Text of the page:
When it comes to innovation, it’s sexy to think about how to make disruptive innovation happen, but it’s routine innovation — making
mainstream offerings better for existing users — that brings in the cash that
keeps the lights on. Autoweek recently ran an article about what it feels like to develop new products at Honda. I think it’s a valuable look inside a high-functioning organization designed to serve up innovation on a routine basis.
Here are some of the key things that Honda does to increase the odds of making good cars, year-in, year-out:
- Know how to turn bubble-up ideas into tangible offerings: the Ridgeline wasn’t something that popped out of a strategic planning initiative, but came from passionate people cobbling together a prototype which proved it could be a viable, mainstream offering so that Honda’s decision making process could then allocate the resources needed to get it to market. Many organizations don’t know what to do with good ideas which don’t come out of their strategy group, even if they recognize them as good ideas.
- Make clean, efficient decisions: fly to Japan with a solid business case which points to a proof-of-concept prototype. Make a quick decision. Spend little if any time ever debating or defending that decision again. Focus scarce energy instead on making the Ridgeline or the Civic as good as it can be.
- Practice evidence-based management: when the Civic development team believed in a specific product feature (summer tires instead of all-weather tires), but knew that a senior manager did not value those tires, they were able to put together a case which was not only heard, but allowed to lead to a favorable outcome. This is an example of management relying on evidence and not just opinions to guide decision making. When management forces its opinions even though real marekt evidence exists to the contrary, the odds of creating good stuff really drop.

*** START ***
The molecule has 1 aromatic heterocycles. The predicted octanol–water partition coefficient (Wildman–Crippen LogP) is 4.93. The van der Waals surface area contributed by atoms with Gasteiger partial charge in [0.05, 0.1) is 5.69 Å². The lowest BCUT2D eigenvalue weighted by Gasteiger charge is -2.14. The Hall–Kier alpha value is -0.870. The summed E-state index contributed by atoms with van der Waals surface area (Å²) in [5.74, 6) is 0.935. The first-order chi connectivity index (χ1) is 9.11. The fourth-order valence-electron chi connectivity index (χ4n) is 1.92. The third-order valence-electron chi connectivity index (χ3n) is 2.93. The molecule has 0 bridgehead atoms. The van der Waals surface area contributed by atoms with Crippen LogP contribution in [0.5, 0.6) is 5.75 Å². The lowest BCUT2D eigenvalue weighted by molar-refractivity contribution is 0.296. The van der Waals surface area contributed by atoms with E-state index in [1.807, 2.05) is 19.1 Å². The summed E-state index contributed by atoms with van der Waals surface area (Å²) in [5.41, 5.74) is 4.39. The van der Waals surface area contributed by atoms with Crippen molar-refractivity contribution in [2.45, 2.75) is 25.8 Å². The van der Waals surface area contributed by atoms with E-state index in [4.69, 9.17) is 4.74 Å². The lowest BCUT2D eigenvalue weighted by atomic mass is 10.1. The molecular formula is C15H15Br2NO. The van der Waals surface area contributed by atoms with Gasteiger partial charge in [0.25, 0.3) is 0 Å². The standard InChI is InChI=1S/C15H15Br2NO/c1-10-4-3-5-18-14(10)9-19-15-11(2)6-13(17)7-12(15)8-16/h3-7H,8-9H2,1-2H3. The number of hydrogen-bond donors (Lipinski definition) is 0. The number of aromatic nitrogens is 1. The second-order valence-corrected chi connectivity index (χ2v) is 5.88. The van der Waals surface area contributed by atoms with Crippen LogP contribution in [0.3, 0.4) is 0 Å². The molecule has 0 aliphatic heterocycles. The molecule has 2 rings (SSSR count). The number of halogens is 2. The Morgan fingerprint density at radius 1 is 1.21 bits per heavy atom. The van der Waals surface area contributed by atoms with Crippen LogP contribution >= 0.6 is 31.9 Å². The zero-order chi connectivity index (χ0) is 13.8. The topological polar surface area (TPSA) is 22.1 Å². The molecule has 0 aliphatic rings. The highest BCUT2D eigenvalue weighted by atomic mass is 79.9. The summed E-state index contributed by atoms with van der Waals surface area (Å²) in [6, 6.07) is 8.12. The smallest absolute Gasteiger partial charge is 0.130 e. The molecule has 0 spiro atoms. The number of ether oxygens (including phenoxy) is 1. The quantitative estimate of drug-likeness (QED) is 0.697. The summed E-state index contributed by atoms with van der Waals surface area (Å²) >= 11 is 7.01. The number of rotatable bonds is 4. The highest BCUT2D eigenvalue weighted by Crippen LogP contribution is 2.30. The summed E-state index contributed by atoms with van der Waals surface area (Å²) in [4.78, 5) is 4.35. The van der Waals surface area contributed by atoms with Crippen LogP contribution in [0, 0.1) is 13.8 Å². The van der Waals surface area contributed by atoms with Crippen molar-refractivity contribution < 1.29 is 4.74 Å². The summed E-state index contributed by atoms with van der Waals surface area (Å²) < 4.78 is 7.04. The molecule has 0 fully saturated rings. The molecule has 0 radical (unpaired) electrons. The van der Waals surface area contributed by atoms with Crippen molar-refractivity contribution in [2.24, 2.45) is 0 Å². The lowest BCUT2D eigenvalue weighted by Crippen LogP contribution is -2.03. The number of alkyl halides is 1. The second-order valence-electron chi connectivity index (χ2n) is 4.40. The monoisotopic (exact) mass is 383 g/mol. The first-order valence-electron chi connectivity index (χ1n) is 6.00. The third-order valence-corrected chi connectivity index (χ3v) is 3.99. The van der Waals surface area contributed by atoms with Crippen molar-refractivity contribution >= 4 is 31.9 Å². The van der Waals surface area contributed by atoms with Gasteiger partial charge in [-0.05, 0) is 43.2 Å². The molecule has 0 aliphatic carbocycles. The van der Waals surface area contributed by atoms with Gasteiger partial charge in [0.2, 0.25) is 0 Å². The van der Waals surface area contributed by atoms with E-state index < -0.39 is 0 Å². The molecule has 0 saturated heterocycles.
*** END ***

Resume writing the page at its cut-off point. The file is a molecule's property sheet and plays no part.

- Know by doing: as the leader of the Ridgeline project, Gary Flint wasn’t isolated from reality by layers of managers. He lived the details of the project to the point where, as he says in the article, he would even dust the office. If you’re in there dusting, you’re probably also walking around, hearing and seeing the realities of the project. And if you know those, you’ll know the critical things to focus on. Honda has a long culture of knowing by doing, and of putting people in leadership positions who know — really know — the nuts and bolts of the business.
- Solve for happiness: Honda has long believed in creating an environment where people who design, make and market things can be happy. When it comes to innovating on a routine basis, I think the biggest thing an organization can do is set people up to be happy — routinely — as they go about their work.